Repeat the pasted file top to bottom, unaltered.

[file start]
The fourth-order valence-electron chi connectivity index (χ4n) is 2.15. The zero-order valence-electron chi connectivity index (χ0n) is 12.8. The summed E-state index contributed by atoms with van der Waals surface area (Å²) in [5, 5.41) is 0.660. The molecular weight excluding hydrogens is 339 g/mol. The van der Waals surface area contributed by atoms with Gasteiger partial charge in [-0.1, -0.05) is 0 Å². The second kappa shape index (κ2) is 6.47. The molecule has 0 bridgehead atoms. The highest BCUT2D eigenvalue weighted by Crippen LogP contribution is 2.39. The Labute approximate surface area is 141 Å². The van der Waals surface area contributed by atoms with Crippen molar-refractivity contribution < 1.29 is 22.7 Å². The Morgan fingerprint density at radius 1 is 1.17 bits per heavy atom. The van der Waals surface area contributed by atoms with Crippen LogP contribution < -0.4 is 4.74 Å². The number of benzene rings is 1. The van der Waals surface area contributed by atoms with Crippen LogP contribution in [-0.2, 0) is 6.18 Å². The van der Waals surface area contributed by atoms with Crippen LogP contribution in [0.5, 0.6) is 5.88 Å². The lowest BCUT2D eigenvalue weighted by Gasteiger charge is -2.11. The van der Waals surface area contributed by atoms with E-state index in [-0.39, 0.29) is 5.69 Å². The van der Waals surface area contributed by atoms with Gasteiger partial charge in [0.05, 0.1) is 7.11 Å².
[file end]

The fourth-order valence-electron chi connectivity index (χ4n) is 2.15. The zero-order valence-electron chi connectivity index (χ0n) is 12.8. The summed E-state index contributed by atoms with van der Waals surface area (Å²) in [5, 5.41) is 0.660. The molecular weight excluding hydrogens is 339 g/mol. The van der Waals surface area contributed by atoms with Gasteiger partial charge in [-0.1, -0.05) is 0 Å². The second kappa shape index (κ2) is 6.47. The molecule has 0 bridgehead atoms. The highest BCUT2D eigenvalue weighted by Crippen LogP contribution is 2.39. The Labute approximate surface area is 141 Å². The van der Waals surface area contributed by atoms with Crippen molar-refractivity contribution < 1.29 is 22.7 Å². The Morgan fingerprint density at radius 1 is 1.17 bits per heavy atom. The van der Waals surface area contributed by atoms with Crippen LogP contribution < -0.4 is 4.74 Å². The number of benzene rings is 1. The van der Waals surface area contributed by atoms with Crippen LogP contribution in [-0.2, 0) is 6.18 Å². The van der Waals surface area contributed by atoms with Crippen LogP contribution in [0.5, 0.6) is 5.88 Å². The lowest BCUT2D eigenvalue weighted by Gasteiger charge is -2.11. The van der Waals surface area contributed by atoms with E-state index in [-0.39, 0.29) is 5.69 Å². The van der Waals surface area contributed by atoms with Gasteiger partial charge in [0.05, 0.1) is 7.11 Å².